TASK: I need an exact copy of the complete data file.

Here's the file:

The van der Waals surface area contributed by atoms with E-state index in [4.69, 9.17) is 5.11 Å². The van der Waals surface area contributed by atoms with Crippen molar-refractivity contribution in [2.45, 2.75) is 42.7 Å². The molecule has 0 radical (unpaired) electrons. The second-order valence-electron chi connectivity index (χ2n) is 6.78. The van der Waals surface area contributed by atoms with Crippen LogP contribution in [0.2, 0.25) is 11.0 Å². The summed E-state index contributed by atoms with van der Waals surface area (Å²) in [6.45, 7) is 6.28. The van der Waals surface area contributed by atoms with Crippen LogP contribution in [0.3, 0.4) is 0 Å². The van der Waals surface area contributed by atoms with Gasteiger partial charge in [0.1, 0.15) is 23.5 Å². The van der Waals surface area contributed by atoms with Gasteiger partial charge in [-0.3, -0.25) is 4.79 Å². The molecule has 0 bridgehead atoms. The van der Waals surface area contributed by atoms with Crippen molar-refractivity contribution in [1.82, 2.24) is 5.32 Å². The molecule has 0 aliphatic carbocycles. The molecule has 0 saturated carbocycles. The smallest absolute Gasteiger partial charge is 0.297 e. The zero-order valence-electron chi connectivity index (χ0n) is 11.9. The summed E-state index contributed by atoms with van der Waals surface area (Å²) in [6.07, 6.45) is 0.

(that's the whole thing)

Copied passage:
The van der Waals surface area contributed by atoms with E-state index in [4.69, 9.17) is 5.11 Å². The van der Waals surface area contributed by atoms with Crippen molar-refractivity contribution in [2.45, 2.75) is 42.7 Å². The molecule has 0 radical (unpaired) electrons. The second-order valence-electron chi connectivity index (χ2n) is 6.78. The van der Waals surface area contributed by atoms with Crippen LogP contribution in [0.2, 0.25) is 11.0 Å². The summed E-state index contributed by atoms with van der Waals surface area (Å²) in [6.45, 7) is 6.28. The van der Waals surface area contributed by atoms with Crippen LogP contribution in [0.3, 0.4) is 0 Å². The van der Waals surface area contributed by atoms with Gasteiger partial charge in [0.1, 0.15) is 23.5 Å². The van der Waals surface area contributed by atoms with Gasteiger partial charge in [-0.3, -0.25) is 4.79 Å². The molecule has 0 bridgehead atoms. The van der Waals surface area contributed by atoms with Crippen molar-refractivity contribution in [1.82, 2.24) is 5.32 Å². The molecule has 0 aliphatic carbocycles. The molecule has 0 saturated carbocycles. The smallest absolute Gasteiger partial charge is 0.297 e. The zero-order valence-electron chi connectivity index (χ0n) is 11.9. The summed E-state index contributed by atoms with van der Waals surface area (Å²) in [6.07, 6.45) is 0.